Pack light - if this your first backpacking trip, do pack light. We over analyzed our intake of food and toiletries and packed a little extra than needed. A bit more planning or idea might have helped us on that front. I would definitely suggest you to review your previous hikes you've done and see how your body consistently reacts to hiking. For example: I know if i'm on a long hike, by the end of it I lose most of my appetite and just require more water. But again, i forced myself to eat as much as possible to hike this one.

Stay hydrated, the first 3-5miles may not have any creeks, but there are abundant creeks through out the rest of the trail. So water should never be a problem, except bring a purifier for sure.

Snakes: We did spot a couple of snakes, they were not rattle snakes. Not sure what they were, but we did spot one at Buck Creek while filling water and one around the land where we camped for the 3rd night. Be careful and check your entire surroundings before you camp somewhere.

Enjoy the hike, it's beautiful and has some amazing view of the world's biggest ocean's coastline. Anything said to describe the trails beauty is not sufficient. It is something to just experience and soak it in.

It is a long hike for sure, there were a couple of times in different days where i was tired and waiting to see if there's flat land anywhere at all. It can take a toll on you if you're not mentally up for it. For me, as much as a hike requires physical strength, it requires mental strength too.

Directions to trailhead put you in a neighborhood with no trail access. Eaton Canyon trail is nearby though so we went there

We did not hike the entire trail, but look forward to that in the future. We did a day hike to the log jam out and back which measured 15 miles on our GPS. The trail was beautiful and the valley is gorgeous. This would be the clockwise direction. The trail was pretty easy going most of the way. At the beginning you pass through some private property which is clearly marked, but there are cows present and occasionally on the trail. They were not a problem. Thoroughly enjoyed the hike and look forward to backpacking the entire loop next time. I did fish the creek and had a blast!

10/10 would hike again

Spectacular! Counterclockwise, four days. I hike with a pup that’s hit or miss with other dogs and was so happy to see most dogs were on leash on the loop.

Watch for black bears at the creek. Camp high at around 9600ft. There are good wind protected flat sandy soft spots along the rocky spine. Even in September there is snow along the way that can a good source of water. If melting snow, I recommend jetboil to melt and finish with steripen. You will have 2L within minutes. The pitch isn't that steep until the headwall above Mushroom Rock. If snow is present, consider using microspikes for both ascending and descending as crampons take too long to take off and on and don't work as well for mixed rock, scree, boulders, and ice. The most challenging section is definitely the 500ft-600ft headwall at 13k.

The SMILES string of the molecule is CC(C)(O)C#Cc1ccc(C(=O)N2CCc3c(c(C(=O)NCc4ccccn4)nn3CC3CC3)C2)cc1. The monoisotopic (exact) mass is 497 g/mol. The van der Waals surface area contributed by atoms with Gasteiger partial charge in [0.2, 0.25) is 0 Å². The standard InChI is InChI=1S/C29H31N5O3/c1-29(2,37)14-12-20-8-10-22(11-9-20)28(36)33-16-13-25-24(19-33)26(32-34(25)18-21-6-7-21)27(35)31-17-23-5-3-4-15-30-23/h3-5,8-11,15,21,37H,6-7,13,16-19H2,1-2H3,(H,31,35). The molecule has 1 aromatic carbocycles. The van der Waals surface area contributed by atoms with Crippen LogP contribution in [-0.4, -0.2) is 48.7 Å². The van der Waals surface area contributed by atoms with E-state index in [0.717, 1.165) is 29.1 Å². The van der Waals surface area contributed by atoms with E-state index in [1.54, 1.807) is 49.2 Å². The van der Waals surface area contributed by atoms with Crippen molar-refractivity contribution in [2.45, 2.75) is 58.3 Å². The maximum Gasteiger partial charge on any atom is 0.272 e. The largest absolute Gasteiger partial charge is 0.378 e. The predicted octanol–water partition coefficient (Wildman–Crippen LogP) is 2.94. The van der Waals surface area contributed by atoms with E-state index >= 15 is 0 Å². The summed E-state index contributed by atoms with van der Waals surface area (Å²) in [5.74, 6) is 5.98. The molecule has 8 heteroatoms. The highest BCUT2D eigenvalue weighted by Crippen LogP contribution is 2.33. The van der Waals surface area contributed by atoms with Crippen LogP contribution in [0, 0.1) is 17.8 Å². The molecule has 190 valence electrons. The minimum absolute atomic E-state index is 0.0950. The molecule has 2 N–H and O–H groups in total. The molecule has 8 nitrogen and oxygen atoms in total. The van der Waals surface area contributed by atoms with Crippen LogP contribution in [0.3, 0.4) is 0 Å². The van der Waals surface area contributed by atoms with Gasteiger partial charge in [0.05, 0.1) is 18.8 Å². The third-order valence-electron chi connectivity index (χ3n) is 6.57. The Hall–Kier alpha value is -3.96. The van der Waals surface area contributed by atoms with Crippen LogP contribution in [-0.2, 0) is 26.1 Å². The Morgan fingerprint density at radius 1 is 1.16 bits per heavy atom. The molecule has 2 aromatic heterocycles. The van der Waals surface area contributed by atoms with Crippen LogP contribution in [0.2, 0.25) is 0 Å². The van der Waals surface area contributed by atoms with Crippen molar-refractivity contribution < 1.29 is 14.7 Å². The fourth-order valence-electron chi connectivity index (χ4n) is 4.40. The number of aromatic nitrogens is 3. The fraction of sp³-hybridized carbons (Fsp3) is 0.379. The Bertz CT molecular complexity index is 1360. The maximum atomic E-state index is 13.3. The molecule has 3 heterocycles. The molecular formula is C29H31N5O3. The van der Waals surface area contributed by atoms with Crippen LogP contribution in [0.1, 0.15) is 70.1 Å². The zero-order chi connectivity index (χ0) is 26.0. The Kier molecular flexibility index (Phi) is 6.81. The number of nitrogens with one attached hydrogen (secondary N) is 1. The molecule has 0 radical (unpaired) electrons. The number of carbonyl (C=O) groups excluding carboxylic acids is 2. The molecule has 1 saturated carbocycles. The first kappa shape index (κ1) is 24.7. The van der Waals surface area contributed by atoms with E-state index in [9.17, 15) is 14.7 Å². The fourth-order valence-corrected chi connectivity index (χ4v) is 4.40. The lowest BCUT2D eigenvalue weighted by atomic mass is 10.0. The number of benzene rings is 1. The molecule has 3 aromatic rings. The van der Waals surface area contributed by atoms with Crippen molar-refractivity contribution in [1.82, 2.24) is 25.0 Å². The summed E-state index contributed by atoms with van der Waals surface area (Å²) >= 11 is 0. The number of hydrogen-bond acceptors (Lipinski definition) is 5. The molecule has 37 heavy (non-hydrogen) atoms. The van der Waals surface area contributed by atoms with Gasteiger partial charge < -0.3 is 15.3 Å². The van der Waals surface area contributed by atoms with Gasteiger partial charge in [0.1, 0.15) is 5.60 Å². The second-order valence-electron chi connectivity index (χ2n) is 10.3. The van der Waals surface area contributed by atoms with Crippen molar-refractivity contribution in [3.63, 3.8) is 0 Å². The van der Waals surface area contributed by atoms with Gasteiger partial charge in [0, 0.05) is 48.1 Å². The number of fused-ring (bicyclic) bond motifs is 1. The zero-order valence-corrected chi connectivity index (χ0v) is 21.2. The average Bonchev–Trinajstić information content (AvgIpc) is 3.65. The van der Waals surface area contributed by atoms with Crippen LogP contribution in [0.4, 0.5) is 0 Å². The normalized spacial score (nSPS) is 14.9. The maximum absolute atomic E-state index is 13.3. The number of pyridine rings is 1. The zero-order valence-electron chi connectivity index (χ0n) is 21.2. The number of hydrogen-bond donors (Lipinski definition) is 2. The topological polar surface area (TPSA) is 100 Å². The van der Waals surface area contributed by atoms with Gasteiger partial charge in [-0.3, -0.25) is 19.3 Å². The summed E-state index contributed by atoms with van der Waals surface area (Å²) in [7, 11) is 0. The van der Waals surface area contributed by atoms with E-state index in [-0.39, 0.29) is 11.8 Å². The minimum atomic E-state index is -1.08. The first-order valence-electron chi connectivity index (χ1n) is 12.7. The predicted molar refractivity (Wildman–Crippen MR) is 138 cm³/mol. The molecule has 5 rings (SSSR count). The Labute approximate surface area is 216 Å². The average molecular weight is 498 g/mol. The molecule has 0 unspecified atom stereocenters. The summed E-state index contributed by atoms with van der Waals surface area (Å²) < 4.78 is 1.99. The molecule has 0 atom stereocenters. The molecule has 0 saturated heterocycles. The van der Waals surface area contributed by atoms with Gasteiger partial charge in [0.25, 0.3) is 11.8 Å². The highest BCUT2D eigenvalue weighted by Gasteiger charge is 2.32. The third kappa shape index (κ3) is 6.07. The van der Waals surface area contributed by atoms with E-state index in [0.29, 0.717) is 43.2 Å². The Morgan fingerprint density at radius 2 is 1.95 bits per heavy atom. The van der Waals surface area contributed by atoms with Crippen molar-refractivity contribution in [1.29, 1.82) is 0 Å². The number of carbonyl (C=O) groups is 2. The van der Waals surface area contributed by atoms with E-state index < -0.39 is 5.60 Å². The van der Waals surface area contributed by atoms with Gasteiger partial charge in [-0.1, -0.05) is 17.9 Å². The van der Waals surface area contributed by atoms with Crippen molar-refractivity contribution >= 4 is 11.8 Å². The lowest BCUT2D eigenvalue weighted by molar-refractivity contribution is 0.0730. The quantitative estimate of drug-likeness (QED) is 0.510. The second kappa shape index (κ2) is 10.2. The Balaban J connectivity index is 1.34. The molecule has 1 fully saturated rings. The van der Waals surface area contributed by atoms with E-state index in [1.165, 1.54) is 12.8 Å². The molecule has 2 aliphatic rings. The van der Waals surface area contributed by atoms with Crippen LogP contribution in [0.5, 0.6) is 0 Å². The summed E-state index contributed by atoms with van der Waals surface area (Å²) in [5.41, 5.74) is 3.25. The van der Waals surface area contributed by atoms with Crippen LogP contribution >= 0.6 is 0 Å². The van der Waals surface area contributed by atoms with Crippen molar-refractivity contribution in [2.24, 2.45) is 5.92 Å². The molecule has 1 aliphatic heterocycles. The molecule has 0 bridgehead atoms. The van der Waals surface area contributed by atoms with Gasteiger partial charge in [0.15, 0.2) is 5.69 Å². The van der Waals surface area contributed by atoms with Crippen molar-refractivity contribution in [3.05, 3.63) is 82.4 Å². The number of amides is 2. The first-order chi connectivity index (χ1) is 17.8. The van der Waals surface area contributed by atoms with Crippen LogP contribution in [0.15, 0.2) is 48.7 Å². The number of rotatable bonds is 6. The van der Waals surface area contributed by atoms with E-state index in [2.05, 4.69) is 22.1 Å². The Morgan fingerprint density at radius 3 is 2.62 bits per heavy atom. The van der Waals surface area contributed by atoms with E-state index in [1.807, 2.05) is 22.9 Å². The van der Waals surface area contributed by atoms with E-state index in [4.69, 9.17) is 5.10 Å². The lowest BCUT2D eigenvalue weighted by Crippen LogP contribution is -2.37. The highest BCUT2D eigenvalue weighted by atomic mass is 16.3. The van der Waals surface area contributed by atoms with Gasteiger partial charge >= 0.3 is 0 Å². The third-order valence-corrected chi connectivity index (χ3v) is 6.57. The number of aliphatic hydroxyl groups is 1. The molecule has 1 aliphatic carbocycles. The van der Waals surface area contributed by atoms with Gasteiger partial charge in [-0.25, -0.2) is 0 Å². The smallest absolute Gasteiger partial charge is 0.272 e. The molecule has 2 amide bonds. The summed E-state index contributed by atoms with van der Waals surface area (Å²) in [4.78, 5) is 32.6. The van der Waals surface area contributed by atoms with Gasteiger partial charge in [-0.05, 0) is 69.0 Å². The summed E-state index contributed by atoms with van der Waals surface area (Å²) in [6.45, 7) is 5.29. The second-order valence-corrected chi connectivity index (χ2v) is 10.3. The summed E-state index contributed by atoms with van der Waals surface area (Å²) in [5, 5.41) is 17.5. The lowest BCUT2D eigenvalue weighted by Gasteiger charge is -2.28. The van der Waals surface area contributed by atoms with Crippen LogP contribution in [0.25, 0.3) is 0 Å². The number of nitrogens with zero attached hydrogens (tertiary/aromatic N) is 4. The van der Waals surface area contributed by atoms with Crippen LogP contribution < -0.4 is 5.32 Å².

A few important things that need to be stated:
People using this trail are extremely problematic. Do I have your attention? I’m talking to you. There was trash in damn near every campsite we walked by. Half burned food packs in fire pits, cans, toilet paper and baby wipes every-damn-where, and on far too many occasions, piles of shit with a rock placed over them.

If you do not know what backpacking etiquette is, educate yourself first, OR DO NOT GO.

1. PACK OUT YOUR TRASH. All of it. Do not burn it like an idiot. We all know plastic and foil packaging should not be burned.
2. BURRY your feces and toilet paper (if you don’t pack the TP out; do not burry wipes, they must be packed out) 6-8 inches deep.
3. DO NOT HARASS THE WILDLIFE. This includes getting too close for photos as well as polluting their home with your trash.
4. LEAVE NO TRACE.

This is one of the most beautiful hikes I have ever done, and to see the remnants of peak season use litter the pristine gem is beyond disappointing.

i was always in a hurry to see what was around the next corner. next time got to slow down and appreciate it. our August hike had perfect weather and tides. it is a great hike, not nearly as difficult as anticipated. plentiful water, no need to carry more than a liter at a time.

Excellent views and a great workout! we did the loop in a 3 days. Be warned the weather is very unpredictable. we got caught on Trail Rider Pass in a freak thunderstorm. Great fishing if you bring a rod.

Done this past weekend. Absolute blast. Beautiful scenery and awesome trail.

backpacking
1 month ago

One of the best place to go backpacking in California

hiking
1 month ago

Completed end of July/beginning of August. Definitely a strenuous hike but so worth it. The views are incredible. I would recommend going counterclockwise to avoid the crowds.

Left Mattole Sunday morning and made it to Black Sands on Tuesday a little before noon. One of the best backpacking trips I’ve been on. We had one clear day and then a couple foggy days. Make sure you check the tides and truly obey the schedule. There were a few times that we were a couple hours on either side of high tide and we had some waves come up to our waist, this was ok but I can see how some might have gotten washed away if it was any later or earlier. It was definitely not easy and if this is your first backpacking trip I’d recommend doing another trip first before trying this one out. However it is doable if you are in good shape. Lots of walking on sand and loose rocks. Everyone we met on the trail was very nice and our group now has many memories to take home with us. I definitely recommend this trip and would do it again (but for now it’s ice and Advil for the legs).

Incredible! A genuine California experience. Some tips that I learned: hike the trail close to a new moon (the lowest tides will be during the day) and pay attention to vague signs leading you over hat rock. It was a wonderful trip though.

Amazing backpacking trail. beautiful views and campsites along creeks; we got a swim in each night. The low number of permits keep this lightly trafficked and we ran into few people. You do need to plan around the tides and walking on sand and rocks for most of the trail is hard on your feet, so bring tape for blisters. We did the trail in July and had great weather.

This hike was fantastic. Excellent views, plenty of campsites, lots of wild life including moose, mountain goat, mule deer, and marmot. Beware all the passes were guarded by ferocious Pika. Don’t bother bringing fishing poles, all the lakes have no fish. I NEVER SAW ANY BELLS WTF??? I highly recommend this hike.